If you would like more information on the SPPA project bank, visit the Project Bank page
|The relational universe of a child in care|
We started with an initial activity which demonstrated the interdependence of the group on each other to achieve a task, as we all are in our lives. Followed by a short reflection about how this was/wasn’t achieved.
We then explored a participants personal RU and then moved on to that of a person (either fictitious or real) that they identified by placing other ‘planets’ in a universe around that person.
We had small group reflections on these questions around relationships:
Head: How and who decides that a person is in that universe?
Heart: What values underpin relationships for you?
Hands: What needs to happen to develop and support relationships?
External factors (meteorites) that would have an impact on the RU were then introduced.
This was a very short introduction to what becomes a fascinating exploration of the RU around a child in care or an older adult or someone with a disability (or anyone!) that can be used to identify supportive and other relationships and initiate a process where that person can be supported to develop sustainable relationships around them.
|Social Pedagogy in Refugee Camps|
During the workshop Vasileios Tiliakos presented how Social Pedagogy influences a model of alternative care in refugee camps for unaccompanied children, children who entered Greece without any legal carer.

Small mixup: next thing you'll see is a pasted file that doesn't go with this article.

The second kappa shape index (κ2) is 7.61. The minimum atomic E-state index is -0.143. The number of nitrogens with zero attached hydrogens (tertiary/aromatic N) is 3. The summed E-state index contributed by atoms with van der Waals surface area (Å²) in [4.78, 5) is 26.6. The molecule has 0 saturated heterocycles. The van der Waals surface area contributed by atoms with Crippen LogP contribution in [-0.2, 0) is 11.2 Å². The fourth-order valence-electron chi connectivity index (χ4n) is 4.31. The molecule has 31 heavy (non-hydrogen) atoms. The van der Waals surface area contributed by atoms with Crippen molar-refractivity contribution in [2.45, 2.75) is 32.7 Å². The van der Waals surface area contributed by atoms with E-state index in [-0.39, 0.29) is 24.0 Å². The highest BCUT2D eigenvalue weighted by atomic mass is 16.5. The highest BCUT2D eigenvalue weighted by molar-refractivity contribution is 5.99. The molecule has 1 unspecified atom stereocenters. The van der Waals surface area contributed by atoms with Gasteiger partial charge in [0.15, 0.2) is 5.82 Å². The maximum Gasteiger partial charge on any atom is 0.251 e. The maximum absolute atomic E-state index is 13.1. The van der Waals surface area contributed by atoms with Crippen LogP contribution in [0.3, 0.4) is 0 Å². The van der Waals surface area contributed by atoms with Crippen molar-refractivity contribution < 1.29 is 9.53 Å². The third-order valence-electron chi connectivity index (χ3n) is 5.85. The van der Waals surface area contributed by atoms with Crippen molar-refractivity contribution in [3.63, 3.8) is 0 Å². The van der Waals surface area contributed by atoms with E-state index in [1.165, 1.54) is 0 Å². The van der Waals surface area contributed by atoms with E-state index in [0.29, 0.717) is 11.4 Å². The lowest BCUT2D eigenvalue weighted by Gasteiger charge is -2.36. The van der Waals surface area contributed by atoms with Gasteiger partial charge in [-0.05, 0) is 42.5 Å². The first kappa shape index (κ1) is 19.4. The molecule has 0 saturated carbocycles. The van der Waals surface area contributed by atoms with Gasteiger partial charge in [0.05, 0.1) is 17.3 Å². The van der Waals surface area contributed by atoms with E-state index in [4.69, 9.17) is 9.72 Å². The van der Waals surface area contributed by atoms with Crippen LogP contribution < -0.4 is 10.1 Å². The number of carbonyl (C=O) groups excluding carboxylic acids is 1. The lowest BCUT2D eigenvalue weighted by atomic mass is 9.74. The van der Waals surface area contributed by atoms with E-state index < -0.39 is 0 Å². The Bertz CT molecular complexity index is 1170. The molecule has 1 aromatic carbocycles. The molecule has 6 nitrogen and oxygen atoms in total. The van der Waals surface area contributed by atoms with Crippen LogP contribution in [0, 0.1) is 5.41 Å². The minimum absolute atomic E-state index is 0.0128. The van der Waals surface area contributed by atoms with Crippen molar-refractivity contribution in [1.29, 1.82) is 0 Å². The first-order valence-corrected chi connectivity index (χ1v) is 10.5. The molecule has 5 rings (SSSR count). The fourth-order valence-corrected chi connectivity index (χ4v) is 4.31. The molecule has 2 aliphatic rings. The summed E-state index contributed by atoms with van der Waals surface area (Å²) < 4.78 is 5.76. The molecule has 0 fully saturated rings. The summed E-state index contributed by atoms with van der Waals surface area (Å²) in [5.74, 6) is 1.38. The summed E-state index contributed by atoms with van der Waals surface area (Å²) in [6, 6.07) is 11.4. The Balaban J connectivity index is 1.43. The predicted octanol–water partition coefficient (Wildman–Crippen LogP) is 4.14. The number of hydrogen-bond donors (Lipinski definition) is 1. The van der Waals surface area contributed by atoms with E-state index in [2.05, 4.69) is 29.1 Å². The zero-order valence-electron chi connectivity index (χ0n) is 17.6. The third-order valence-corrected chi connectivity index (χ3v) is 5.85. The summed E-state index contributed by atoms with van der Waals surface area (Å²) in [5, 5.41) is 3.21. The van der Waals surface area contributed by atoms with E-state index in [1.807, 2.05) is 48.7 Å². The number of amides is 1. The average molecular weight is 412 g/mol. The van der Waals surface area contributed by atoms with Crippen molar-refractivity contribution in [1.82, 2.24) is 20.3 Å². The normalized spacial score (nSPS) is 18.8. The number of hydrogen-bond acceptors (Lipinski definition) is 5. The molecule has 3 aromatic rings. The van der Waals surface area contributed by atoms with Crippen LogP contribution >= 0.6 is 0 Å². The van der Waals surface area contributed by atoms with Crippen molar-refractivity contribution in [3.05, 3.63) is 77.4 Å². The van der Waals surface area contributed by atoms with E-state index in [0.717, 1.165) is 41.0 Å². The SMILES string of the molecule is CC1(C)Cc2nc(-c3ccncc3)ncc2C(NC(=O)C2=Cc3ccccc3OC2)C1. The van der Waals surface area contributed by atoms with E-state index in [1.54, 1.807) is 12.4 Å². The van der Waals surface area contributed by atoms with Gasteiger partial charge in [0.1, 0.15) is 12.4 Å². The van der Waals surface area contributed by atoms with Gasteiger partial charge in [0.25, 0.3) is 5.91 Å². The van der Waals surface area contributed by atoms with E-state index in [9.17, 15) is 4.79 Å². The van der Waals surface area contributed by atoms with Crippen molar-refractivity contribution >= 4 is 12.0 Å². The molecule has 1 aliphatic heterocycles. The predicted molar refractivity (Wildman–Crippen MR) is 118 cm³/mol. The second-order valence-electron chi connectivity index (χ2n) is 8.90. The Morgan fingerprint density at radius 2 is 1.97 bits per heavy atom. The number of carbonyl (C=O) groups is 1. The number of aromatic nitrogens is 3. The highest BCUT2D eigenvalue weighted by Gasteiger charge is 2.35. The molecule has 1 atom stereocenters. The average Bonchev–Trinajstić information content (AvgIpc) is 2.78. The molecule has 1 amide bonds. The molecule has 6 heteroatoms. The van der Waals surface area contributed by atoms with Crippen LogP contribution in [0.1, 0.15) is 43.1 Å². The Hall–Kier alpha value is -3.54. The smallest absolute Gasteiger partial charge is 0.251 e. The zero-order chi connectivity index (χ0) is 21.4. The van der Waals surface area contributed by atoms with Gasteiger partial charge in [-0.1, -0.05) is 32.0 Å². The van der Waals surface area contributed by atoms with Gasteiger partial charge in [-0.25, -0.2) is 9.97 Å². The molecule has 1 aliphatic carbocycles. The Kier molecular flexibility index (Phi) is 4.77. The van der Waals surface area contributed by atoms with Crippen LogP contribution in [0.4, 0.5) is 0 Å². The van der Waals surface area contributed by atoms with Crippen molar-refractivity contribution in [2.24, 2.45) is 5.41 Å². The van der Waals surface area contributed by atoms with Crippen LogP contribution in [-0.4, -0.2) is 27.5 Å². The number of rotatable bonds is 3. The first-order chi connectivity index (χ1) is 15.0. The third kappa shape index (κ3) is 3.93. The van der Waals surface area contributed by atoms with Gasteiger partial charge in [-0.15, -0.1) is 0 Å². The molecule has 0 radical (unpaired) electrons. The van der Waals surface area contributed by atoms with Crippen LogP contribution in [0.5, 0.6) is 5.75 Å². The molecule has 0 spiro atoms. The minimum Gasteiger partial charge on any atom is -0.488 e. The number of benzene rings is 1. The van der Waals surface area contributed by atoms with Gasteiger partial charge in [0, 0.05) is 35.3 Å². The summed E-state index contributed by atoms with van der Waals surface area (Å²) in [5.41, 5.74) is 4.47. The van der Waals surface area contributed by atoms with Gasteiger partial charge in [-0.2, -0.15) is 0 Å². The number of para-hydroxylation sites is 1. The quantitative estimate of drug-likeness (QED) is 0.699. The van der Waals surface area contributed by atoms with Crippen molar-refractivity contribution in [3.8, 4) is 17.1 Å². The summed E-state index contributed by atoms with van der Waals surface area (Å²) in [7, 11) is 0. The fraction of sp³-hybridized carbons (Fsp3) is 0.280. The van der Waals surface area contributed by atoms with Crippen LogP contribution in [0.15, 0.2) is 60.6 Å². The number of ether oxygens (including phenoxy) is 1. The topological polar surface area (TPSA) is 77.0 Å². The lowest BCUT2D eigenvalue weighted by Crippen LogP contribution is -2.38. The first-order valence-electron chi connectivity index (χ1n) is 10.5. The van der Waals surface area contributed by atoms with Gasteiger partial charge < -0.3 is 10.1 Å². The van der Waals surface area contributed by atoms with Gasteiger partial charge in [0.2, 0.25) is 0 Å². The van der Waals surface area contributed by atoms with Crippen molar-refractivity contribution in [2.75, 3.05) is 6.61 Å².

Staff, trained in the principles of Social Pedagogy, implement a 3-step intervention model to help and support refugee children to overcome their difficulties and prepare them for their new life. In summary, the intervention model focuses on transforming the children from passive receivers of help to active decision-makers of the programme and their lives. Ways of contributing to our model were explored in the group.
If you want more specific information on the programme or if you are interested in exploring ways of interaction, please contact Vasileios directly at Vasileios.firstname.lastname@example.org.
|Special Interest Group: Creativity|
This workshop linked creativity and arts practice with social pedagogy and explored their productive links. It covered:
The workshop was attended by 13 people from a variety of backgrounds including fostering, family. Support, teaching in FE, residential pedagogy and others.
What next? The workshop leaders will join up participants via their email details, and would like to continue further discussion in carrying forward the use of arts and creativity in social pedagogic practice. At the end of the session, participants in the workshop were invited to express an interest to join the Special Interest Group: Creativity within SPPA, this is a standing invitation to anyone who feel they have something to offer.
|Development of a Social Educator Profession in Portugal|
Social Education has recently emerged as a profession in Portugal. This work intends to describe the role these professionals play in developing society and how it finds its theoretical framework in Social Pedagogy. Social Education is a social work imbued with a pedagogical character (educational dimension in society) and educational work carried out in the context of social action (socializing dimension of education). Education constitutes a tool of social participation and socioeducational action and, consequently, of community development. Thus, Social Pedagogy seeks to respond to the potential of society as a factor of social development. Education is not limited only to the school context, extending to all areas of people’s life in all dimensions, as essential scopes of the construction of citizenship. Social Education emerged in Portugal through the awareness that social work needed new educational policies, since the forms of traditional intervention / assistance were already reducing the need for social intervention. Through this new polyvalent profession, new methodologies of social intervention are verified in Portugal.